2007, Number 2
Consistencia interna a lo largo de un año del Inventario HOME-infantes en un grupo de niños de la Ciudad de México y zona metropolitana
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ABSTRACTAs the environment is a crucial source in an infant’s development, it is important to assess the proximal environment where a variety of social relationships take place.
Experiences derived from the home environment allow the specific activities that a child builds actively. These opportunities have an outstanding impact on an infant’s development.
The home concept and its influence on development led to the discovery and interrelations of several dimensions and today’s emphasis relies on identifying the mechanisms of the variability of environment that exert an influence on the variability of development. Under this perspective, at the end of the 1960’s the Infant/Toddler HOME Inventory was developed by Caldwell and Bradley. Very soon, Cravioto adapted it for its use in a Mexican population according to the characteristics of typical families and cultural aspects. The purpose of this investigation was to establish the internal consistency of the Infant/Toddler HOME Inventory in the version adapted by Cravioto through the assessment of the precision of its scoring in terms of internal consistency.
Cohort: 62 infants and their mothers were contacted in the first 72 hours after delivery through a Research Program from the Child Psychiatry Hospital Dr. Juan N. Navarro (Environmental Modulation of Infancy Development). They were born in two Mexico City hospitals: a state public hospital, Hospital de la Mujer (Women’s Hospital) and in the Mother-infant Research Center from the Birth Study Group (CIMIGEN).
All of them were low-risk infants who met the criteria for a one year follow up and whose parents gave their informed consent and accepted to be visited at their homes. The distribution of the infants group by sex was: 30 infants (48%) were female and 32 (52%) were male. Families were classified as follows: 72.5% were nuclear and 27.5% were extended.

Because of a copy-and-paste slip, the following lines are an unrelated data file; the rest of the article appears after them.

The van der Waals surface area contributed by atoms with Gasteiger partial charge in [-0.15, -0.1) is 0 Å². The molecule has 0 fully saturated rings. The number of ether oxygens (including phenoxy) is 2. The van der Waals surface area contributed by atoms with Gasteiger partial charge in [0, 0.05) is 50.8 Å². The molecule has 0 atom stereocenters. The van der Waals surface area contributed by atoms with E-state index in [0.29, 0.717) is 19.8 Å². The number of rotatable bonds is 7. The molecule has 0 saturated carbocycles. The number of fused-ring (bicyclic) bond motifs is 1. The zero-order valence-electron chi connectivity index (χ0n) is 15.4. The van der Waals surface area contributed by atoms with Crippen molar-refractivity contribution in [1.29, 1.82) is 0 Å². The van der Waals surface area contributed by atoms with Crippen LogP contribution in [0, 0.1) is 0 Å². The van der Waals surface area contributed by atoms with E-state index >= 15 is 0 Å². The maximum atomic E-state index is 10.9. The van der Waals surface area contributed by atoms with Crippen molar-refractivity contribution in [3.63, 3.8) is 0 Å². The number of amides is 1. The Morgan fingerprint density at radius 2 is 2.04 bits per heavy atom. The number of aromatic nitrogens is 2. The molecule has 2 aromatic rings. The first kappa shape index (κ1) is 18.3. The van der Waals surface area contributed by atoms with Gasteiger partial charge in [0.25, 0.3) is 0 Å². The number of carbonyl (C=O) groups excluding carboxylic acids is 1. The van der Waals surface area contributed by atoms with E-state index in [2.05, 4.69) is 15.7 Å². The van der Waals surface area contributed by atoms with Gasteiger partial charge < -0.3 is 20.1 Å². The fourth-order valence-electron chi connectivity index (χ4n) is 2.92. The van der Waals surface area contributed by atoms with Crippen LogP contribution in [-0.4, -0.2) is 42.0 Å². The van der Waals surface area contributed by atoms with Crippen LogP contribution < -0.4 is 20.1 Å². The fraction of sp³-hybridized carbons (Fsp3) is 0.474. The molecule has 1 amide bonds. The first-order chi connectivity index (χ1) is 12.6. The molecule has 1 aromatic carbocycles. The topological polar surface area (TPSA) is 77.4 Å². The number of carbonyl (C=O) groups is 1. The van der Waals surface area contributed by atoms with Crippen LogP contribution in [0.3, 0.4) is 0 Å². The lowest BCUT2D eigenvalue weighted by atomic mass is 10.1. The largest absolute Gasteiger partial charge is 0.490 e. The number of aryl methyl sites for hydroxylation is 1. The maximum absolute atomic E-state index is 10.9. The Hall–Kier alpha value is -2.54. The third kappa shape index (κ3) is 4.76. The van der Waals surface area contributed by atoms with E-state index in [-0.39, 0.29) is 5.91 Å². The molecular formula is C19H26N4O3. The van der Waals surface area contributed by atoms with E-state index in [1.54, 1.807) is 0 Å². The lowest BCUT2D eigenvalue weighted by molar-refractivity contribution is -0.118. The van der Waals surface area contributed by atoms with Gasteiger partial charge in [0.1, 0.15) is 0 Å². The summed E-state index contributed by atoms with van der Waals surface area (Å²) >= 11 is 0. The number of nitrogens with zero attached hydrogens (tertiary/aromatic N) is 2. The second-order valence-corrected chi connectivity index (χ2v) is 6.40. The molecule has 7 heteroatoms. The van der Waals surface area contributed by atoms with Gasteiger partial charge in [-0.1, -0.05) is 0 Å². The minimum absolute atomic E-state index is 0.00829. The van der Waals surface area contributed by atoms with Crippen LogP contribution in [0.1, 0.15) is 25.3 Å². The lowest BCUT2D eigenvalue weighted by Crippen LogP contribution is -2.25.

According to their socioeconomic profile, a high relationship was found between income and housing: seven (11.3%) of the highest income families lived in houses or apartments of their own or rented, where there were more rooms than inhabitants, whereas all others were living as follows: crowded houses or apartments (23 families, 37.1%), houses with of only one room (4 families, 6.5%) and the poorest houses with collective bathroom (28 families, 45.2%). All households had electrical lighting and most of them had also drinkable water inside their homes (98.4%); one shared water from a deep pond with their community. Bathrooms were: 35.5% with running water, 59.7% used a bucket for carrying water and 4.8% had latrine.
Instrument: The Infant/Toddler HOME Inventory, version adapted by Cravioto, with 62 items in a binary format response was used. Subscale VII, Play Materials, asked about color, size, consistency or texture and type of toys.
The instrument is administered by having a person calling the home at a time when the infant is awake and can be observed interacting with the mother or principal caregiver.
The internal consistency of the Infant/Toddler HOME Inventory was monthly assessed for each of its subscales and the total scale, until the child’s first year of life (12 months), applying Cronbach’s alpha.